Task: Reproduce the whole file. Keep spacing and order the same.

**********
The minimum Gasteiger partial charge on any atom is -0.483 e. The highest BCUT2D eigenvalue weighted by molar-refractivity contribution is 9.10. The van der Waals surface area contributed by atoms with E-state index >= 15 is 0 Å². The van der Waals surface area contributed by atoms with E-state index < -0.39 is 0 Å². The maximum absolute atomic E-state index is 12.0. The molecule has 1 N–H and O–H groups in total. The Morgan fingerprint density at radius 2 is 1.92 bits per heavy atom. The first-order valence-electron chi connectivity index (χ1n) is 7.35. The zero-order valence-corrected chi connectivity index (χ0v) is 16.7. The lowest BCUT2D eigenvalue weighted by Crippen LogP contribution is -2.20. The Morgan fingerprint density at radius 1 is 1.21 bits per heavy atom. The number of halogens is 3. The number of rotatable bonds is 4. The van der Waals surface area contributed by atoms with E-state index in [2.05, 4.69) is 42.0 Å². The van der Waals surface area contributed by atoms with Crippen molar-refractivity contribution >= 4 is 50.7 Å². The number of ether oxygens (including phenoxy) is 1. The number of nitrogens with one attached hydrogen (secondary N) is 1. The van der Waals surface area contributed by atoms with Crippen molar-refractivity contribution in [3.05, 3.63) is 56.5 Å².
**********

The minimum Gasteiger partial charge on any atom is -0.483 e. The highest BCUT2D eigenvalue weighted by molar-refractivity contribution is 9.10. The van der Waals surface area contributed by atoms with E-state index >= 15 is 0 Å². The van der Waals surface area contributed by atoms with E-state index < -0.39 is 0 Å². The maximum absolute atomic E-state index is 12.0. The molecule has 1 N–H and O–H groups in total. The Morgan fingerprint density at radius 2 is 1.92 bits per heavy atom. The first-order valence-electron chi connectivity index (χ1n) is 7.35. The zero-order valence-corrected chi connectivity index (χ0v) is 16.7. The lowest BCUT2D eigenvalue weighted by Crippen LogP contribution is -2.20. The Morgan fingerprint density at radius 1 is 1.21 bits per heavy atom. The number of halogens is 3. The number of rotatable bonds is 4. The van der Waals surface area contributed by atoms with E-state index in [2.05, 4.69) is 42.0 Å². The van der Waals surface area contributed by atoms with Crippen molar-refractivity contribution >= 4 is 50.7 Å². The number of ether oxygens (including phenoxy) is 1. The number of nitrogens with one attached hydrogen (secondary N) is 1. The van der Waals surface area contributed by atoms with Crippen molar-refractivity contribution in [3.05, 3.63) is 56.5 Å².